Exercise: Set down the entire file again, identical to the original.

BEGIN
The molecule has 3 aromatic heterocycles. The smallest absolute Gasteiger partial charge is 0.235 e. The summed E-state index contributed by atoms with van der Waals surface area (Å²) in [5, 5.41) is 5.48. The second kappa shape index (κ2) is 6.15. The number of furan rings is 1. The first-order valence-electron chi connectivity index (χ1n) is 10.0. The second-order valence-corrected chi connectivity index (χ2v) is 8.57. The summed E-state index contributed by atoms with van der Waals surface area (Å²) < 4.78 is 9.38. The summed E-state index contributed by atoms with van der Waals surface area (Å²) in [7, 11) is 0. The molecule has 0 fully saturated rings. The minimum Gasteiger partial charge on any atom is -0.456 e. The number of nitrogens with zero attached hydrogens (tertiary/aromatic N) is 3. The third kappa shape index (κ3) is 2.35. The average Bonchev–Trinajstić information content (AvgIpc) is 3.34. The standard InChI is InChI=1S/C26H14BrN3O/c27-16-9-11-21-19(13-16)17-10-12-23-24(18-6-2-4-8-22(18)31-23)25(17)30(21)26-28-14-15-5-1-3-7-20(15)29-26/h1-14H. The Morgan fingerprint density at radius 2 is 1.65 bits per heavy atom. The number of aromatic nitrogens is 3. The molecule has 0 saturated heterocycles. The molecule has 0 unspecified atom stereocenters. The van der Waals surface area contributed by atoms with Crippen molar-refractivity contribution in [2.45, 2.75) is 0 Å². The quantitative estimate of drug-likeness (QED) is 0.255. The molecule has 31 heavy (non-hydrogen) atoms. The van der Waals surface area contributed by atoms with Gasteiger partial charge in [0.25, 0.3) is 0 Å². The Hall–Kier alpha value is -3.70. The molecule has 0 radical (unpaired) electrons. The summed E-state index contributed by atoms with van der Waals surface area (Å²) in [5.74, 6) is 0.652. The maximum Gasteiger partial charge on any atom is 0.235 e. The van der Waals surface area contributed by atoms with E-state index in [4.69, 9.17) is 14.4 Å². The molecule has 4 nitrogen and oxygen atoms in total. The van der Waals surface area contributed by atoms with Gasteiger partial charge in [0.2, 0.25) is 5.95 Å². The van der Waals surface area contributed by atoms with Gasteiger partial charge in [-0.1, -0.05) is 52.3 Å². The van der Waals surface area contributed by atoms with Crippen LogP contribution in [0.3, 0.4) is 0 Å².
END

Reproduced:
The molecule has 3 aromatic heterocycles. The smallest absolute Gasteiger partial charge is 0.235 e. The summed E-state index contributed by atoms with van der Waals surface area (Å²) in [5, 5.41) is 5.48. The second kappa shape index (κ2) is 6.15. The number of furan rings is 1. The first-order valence-electron chi connectivity index (χ1n) is 10.0. The second-order valence-corrected chi connectivity index (χ2v) is 8.57. The summed E-state index contributed by atoms with van der Waals surface area (Å²) < 4.78 is 9.38. The summed E-state index contributed by atoms with van der Waals surface area (Å²) in [7, 11) is 0. The molecule has 0 fully saturated rings. The minimum Gasteiger partial charge on any atom is -0.456 e. The number of nitrogens with zero attached hydrogens (tertiary/aromatic N) is 3. The third kappa shape index (κ3) is 2.35. The average Bonchev–Trinajstić information content (AvgIpc) is 3.34. The standard InChI is InChI=1S/C26H14BrN3O/c27-16-9-11-21-19(13-16)17-10-12-23-24(18-6-2-4-8-22(18)31-23)25(17)30(21)26-28-14-15-5-1-3-7-20(15)29-26/h1-14H. The Morgan fingerprint density at radius 2 is 1.65 bits per heavy atom. The number of aromatic nitrogens is 3. The molecule has 0 saturated heterocycles. The molecule has 0 unspecified atom stereocenters. The van der Waals surface area contributed by atoms with Crippen molar-refractivity contribution in [2.45, 2.75) is 0 Å². The quantitative estimate of drug-likeness (QED) is 0.255. The molecule has 31 heavy (non-hydrogen) atoms. The van der Waals surface area contributed by atoms with Gasteiger partial charge in [0.25, 0.3) is 0 Å². The Hall–Kier alpha value is -3.70. The molecule has 0 radical (unpaired) electrons. The summed E-state index contributed by atoms with van der Waals surface area (Å²) in [5.74, 6) is 0.652. The maximum Gasteiger partial charge on any atom is 0.235 e. The van der Waals surface area contributed by atoms with E-state index in [4.69, 9.17) is 14.4 Å². The molecule has 4 nitrogen and oxygen atoms in total. The van der Waals surface area contributed by atoms with Gasteiger partial charge in [0.2, 0.25) is 5.95 Å². The van der Waals surface area contributed by atoms with Gasteiger partial charge in [-0.1, -0.05) is 52.3 Å². The van der Waals surface area contributed by atoms with Crippen LogP contribution in [0.3, 0.4) is 0 Å².